Jay Cutler’s thumb changes everything for the Bears
By RICHARD ROEPER firstname.lastname@example.org November 21, 2011 4:00PM
Updated: December 23, 2011 8:13AM
Just checked and the Bears don’t have a No. 4 on their roster.
Brett Favre time!
I kid. Favre is too old, too rusty, too beaten-up to make his 117th comeback, but for sheer entertainment, who’d you rather see at QB for the Bears the rest of the regular season — Caleb Hanie or Favre?
(When I asked Brian Urlacher about the possibility of Favre joining the Bears as a backup, it was 2:47 p.m. on Monday. I’m not sure if he has stopped laughing yet.)
Cutler’s broken thumb was a devastating injury for the 7-3 Bears, who were likely to make the playoffs with him and are likely to miss the playoffs without him.
Of course, whether it would be a returning Cutler, Hanie, Favre or the ghost of Johnny Unitas taking snaps, if the Bears end up playing at Green Bay for the NFC Championship, they’ll need a miracle and a kidnapping of Aaron Rodgers to win.
With Cutler’s injury, the Bears go from being one of the better teams in the league to a team looking at a 9-7 season. It’s further evidence that the position of quarterback is so crucial that there’s no longer even a debate about whether it’s the most important role in all of sports.
QB is Job No. 1
Last spring, the lines out of Vegas on the 2012 Super Bowl had the Indianapolis Colts anywhere from 10-1 to 18-1. Then it was announced Colts QB Peyton Manning was out. The Colts became an instant long shot and started losing game after game after game. At one sports book, the Colts went from 10-1 to 1,500-1 before they were mathematically eliminated from the playoffs.
That’s how important the position of quarterback has become. Football’s still a team game and the Bears are saying all the right things about how they have to carry on without Cutler and cliche, cliche, cliche, but the reality is that even when your guy is merely good and not in the top tier of QBs in the league, if he goes down to injury and your next choice is a rusty veteran plucked from the scrap heap or a green kid, your season is over.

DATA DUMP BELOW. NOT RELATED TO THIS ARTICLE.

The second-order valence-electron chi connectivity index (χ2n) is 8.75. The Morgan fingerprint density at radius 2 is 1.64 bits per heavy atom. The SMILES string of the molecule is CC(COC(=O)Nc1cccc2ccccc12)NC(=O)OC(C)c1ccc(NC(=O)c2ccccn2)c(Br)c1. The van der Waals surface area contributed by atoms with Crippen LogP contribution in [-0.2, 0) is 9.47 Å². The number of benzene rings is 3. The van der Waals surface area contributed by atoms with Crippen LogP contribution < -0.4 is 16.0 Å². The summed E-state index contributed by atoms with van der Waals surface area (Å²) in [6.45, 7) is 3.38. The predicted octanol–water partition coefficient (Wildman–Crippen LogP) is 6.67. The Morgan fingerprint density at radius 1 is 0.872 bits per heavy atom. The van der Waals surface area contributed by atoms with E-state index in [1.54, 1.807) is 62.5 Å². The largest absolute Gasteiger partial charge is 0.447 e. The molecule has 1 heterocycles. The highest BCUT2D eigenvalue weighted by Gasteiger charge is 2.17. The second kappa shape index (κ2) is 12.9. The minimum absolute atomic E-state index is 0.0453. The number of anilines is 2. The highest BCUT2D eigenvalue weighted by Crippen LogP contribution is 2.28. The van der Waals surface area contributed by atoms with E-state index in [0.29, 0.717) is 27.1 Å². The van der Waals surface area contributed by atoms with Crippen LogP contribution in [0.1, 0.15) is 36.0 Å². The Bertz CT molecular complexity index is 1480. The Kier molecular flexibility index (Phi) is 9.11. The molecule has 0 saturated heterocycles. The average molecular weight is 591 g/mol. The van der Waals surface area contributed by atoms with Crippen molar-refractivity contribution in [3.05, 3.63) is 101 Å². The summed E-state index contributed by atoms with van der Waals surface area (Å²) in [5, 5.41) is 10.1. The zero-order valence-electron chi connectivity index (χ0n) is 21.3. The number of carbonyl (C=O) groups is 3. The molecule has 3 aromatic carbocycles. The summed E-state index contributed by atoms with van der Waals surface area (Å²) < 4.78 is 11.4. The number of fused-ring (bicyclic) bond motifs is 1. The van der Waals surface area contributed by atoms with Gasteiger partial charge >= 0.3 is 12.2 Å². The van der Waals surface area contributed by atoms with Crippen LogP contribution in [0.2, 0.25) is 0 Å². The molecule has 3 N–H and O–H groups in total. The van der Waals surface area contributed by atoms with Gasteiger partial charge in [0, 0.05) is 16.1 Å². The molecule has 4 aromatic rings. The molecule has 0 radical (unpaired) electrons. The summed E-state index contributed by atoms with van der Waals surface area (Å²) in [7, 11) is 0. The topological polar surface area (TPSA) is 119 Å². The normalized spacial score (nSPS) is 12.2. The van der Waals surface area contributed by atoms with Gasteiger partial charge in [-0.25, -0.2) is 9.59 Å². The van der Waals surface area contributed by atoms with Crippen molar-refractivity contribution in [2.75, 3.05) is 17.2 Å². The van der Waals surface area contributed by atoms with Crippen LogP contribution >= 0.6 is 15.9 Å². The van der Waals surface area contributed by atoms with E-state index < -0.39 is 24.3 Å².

Reading is fundamental
We’re one former porn actress away from a genuine trend here.
In the wake of the big kerfuffle over former porn actress Sasha Grey reading to elementary classes in California, Bree Olson, the ex-porn actress and Charlie Sheen ex-goddess, says she too would like to read to some kids.
“I agree with everything Sasha’s done for the cause,” said Olson. “She’s reading to school children. [They] didn’t know what porn was, [but] now they do because of their parents.”
Maybe I’m missing something here, but is there some sort of shortage of grownups who will read to kids in class? We’re not talking about a monumental commitment such as adopting a child, or a major investment of time and effort such as becoming a Big Brother or a Big Sister. We’re talking about showing up to school to read to kids for a few minutes.
The controversy over Grey’s appearance was ridiculous on multiple levels. Grey volunteered under her real name, Marina Hantzis, and by all accounts she conducted herself with the proper decorum and did a fine job reading to the kids.
But then someone recognized her from a photo (which most likely means that person was familiar with Grey’s adult-film work), and boom! Instant controversy.
A school official said they knew Grey was an actress — but only knew of her work on “Entourage.” Um, on “Entourage” she played porn star Sasha Grey — who paraded around naked and did copious amounts of drugs with Vinnie Chase.
Grey is the latest in a long line of porn actresses trying to make the transition to legit entertainment. She writes, she sings, she’s been in a Steven Soderbergh film. She’s terrific at self-promotion.
If they conduct themselves accordingly, I don’t see the problem with Ms. Grey or Ms. Olson or anyone else with a dubious past reading to kids.
As long as it’s not “Show and Tell” or “Career Day.”